Money laundering essentially accuses a defendant of various schemes aimed at changing large amounts of money gained from illegal criminal activity, such as drug trafficking, into proceeds that appear to be originating from legitimate sources.
These are very serious criminal charges that can result in seizure of bank accounts and assets, financial ruination, and prison time. The veteran Miami criminal defense lawyers at Barzee Flores vigorously defend clients facing money-laundering charges.
Too often such charges are as vague as they are broad. And money-laundering charges are sometimes a play by the government to scare a defendant into cooperating with a larger investigation or an attempt to convince them to quickly plead to lesser charges.
Organized crime and organized criminal activity were the original targets of money-laundering investigations and prosecutions. However, prosecution of alleged money-laundering activities has expanded in recent years to include things like tax evasion and real estate fraud.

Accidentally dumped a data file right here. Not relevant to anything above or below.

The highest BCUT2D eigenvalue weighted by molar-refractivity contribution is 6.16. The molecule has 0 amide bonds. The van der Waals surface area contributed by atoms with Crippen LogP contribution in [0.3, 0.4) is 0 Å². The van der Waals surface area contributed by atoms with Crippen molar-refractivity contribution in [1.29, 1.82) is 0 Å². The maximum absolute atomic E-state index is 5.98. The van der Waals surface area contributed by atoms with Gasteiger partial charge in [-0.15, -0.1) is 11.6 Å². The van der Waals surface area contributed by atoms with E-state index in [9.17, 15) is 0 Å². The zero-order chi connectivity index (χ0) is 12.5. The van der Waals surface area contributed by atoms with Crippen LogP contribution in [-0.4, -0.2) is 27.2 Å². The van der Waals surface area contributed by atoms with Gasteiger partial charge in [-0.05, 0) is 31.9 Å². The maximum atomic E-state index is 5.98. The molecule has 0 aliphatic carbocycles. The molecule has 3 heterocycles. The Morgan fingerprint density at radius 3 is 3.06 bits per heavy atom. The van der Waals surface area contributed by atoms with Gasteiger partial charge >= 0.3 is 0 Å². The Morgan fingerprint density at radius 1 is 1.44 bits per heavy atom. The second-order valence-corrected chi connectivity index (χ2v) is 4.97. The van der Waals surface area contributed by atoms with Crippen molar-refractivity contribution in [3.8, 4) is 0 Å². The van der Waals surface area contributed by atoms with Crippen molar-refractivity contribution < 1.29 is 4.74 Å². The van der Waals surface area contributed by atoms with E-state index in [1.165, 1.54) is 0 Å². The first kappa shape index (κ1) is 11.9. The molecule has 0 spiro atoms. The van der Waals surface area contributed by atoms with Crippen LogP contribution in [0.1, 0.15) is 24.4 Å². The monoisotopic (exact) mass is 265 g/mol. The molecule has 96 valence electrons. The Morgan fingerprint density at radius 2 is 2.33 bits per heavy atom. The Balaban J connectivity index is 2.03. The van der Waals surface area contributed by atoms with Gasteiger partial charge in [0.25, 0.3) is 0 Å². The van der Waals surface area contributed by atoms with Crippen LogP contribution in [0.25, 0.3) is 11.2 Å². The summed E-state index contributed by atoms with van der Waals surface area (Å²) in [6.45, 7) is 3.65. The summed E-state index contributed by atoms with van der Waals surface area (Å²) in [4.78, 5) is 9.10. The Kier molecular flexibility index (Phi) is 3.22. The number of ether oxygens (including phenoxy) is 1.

Likewise, the federal government has increased the resources available to combat money laundering as state and federal law enforcement officers and prosecutors continue to seek out alleged ties to terrorism. The result, especially when combined with the passage of the Patriot Act, which essentially ignores constitutional rights in pursuit of alleged terrorists, is too often a rush to judgment and the prosecution of innocent individuals or corporations.
It is critical that clients and businesses facing money laundering charges mount an aggressive defense. Those who fail to protect their rights and their reputations amid allegations of money laundering risk being forced out of business, jailed and financially ruined by overzealous prosecution.
If you are facing money laundering charges in South Florida, contact Barzee Flores at (305) 374-3998 for a free and confidential appointment to discuss your rights.
What Is Money Laundering?
This carries a fine of up to $500,000 or twice the value of the alleged amount involved in the crime, whichever is greater, and a prison sentence of up to 20 years.
Source: Federal Law